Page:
Another issue is how evidence of workfare exploiting employers are hidden in individual benefit claimants’ Claimant Commitments, so less discoverable via FOI requests. This may be a key explanation why the mandatory Youth Obligation keeps a paucity of data and recording on its claimant activity, outcomes and destinations. Even so the DWP does have liaison staff seeking employers to offer workfare and individual Jobcentres also maintain such liaison, so therefore it could be worthwhile making FOI requests covering such.

“Definition of youth obligation

Young people, aged 18 to 21, who receive Universal Credit will be required, from April 2017, to participate in an intensive regime of support from day one of their benefit claim.

After six months they will be expected to apply for an apprenticeship or traineeship, gain work-based skills, or go on a mandatory work placement to give them the skills they need to move into sustainable employment. ”
Financial Times -“Youth Obligation” ft.com/lexicon – Accessed 22/06/18

Charlotte Hughes has spent years supporting and being in solidarity with claimants and protesting against Universal Credit, alongside fellow members of Tameside Anti Cuts, outside the Ashton under Lyne Jobcentre. This leads to thinking, that one way to discover the employers exploiting workfare would be to ask claimants outside Jobcentres.

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90% of claimants are still on ‘legacy’ benefits like JSA, ESA and HB. Now that plans are afoot to migrate them all to Universal Credit, the implications of Section 16(3)(e) WRA 2012 may provoke…………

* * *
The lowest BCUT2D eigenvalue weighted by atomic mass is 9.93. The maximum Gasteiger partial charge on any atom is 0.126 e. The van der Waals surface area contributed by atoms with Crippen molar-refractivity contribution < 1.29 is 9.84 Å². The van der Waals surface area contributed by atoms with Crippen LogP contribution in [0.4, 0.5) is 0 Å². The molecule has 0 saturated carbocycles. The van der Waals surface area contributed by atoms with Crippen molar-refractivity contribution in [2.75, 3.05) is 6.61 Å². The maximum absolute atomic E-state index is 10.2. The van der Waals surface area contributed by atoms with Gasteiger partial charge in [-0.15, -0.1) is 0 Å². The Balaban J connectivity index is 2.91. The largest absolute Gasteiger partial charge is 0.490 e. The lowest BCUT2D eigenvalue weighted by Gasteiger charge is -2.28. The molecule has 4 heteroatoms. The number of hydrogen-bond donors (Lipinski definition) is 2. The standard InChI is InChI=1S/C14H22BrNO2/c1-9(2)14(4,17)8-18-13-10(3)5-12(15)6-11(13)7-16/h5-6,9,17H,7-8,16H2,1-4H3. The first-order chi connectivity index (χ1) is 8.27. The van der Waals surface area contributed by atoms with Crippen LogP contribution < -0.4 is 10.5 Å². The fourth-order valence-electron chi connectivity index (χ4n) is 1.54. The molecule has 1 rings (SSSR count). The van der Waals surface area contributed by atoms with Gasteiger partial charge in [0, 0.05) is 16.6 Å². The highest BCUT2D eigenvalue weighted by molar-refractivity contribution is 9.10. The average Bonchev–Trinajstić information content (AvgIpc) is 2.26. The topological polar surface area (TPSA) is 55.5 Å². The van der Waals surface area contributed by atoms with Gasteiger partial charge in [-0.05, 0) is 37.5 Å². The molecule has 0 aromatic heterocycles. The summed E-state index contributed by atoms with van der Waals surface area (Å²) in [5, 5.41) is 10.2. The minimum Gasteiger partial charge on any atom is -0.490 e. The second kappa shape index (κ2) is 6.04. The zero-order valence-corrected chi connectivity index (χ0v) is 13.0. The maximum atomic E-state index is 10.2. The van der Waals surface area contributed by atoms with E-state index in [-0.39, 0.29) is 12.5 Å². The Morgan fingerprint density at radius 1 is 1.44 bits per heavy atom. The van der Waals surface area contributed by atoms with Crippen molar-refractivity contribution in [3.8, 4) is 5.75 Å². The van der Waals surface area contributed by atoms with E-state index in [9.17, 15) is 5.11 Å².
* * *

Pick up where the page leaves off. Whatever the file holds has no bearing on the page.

There are also two private members bills seeking to curtail “unpaid trial shifts” and “Unpaid Work Experience“.

A last thought is how Section 16(3)(e) WRA 2012 workfare can also apply to people already in paid employment, just like sanctions are being used for claimants in the UC in-work pilot.

Join Boycott Workfare‘s campaign against forced-unpaid-labour and sign up to Keep Volunteering Voluntary.

Footnotes

[1] Decision Makers Guidance Chapter 34 Sanctions

[2] 500000

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DWP says: ‘Find A Job’ findajob.dwp.gov.uk can be used with “cookies turned off”?

[All FindAJob updates and resources]

Unlike Universal Jobmatch the DWP states that it’s replacement
Find A Job (FAJ) site can be used with “cookies turned off”.[1]

FAJ: “You can still use this service with cookies turned off.
https://findajob.dwp.gov.uk/cookies.html (accessed 12/6/18)

Jobmatch: “If you turn cookies off, you won’t have access to many features of this site.
https://jobsearch.direct.gov.uk (accessed 12/6/18)

Whilst it is perfectly possible to “use” FAJ as a search engine to look for jobs and then apply for jobs that link to another site it is not possible to apply for a job that requires an
FAJ account, unless the site visitor accepts the FAJ “authentication” cookie:

“…the auth cookie – that is placed after you sign-in –
contains a token that tells us that you are signed in and
enables us to fetch your account details / uploaded CV’s /
saved email alerts etc.”
https://findajob.dwp.gov.uk/cookies.html (accessed 12/6/18)

FAJ cookie name Purpose Expires
auth Helps identify you after you’ve signed in when you close your browser

Even though an “authentication” cookie may not require user consent [2] because
they are “essential to provide an online service at someone’s request”, FAJ requires consent to place all the other FAJ cookies on a users device, therefore setting a browser to block cookies [3] will also block “authentication” and therefore it will not be possible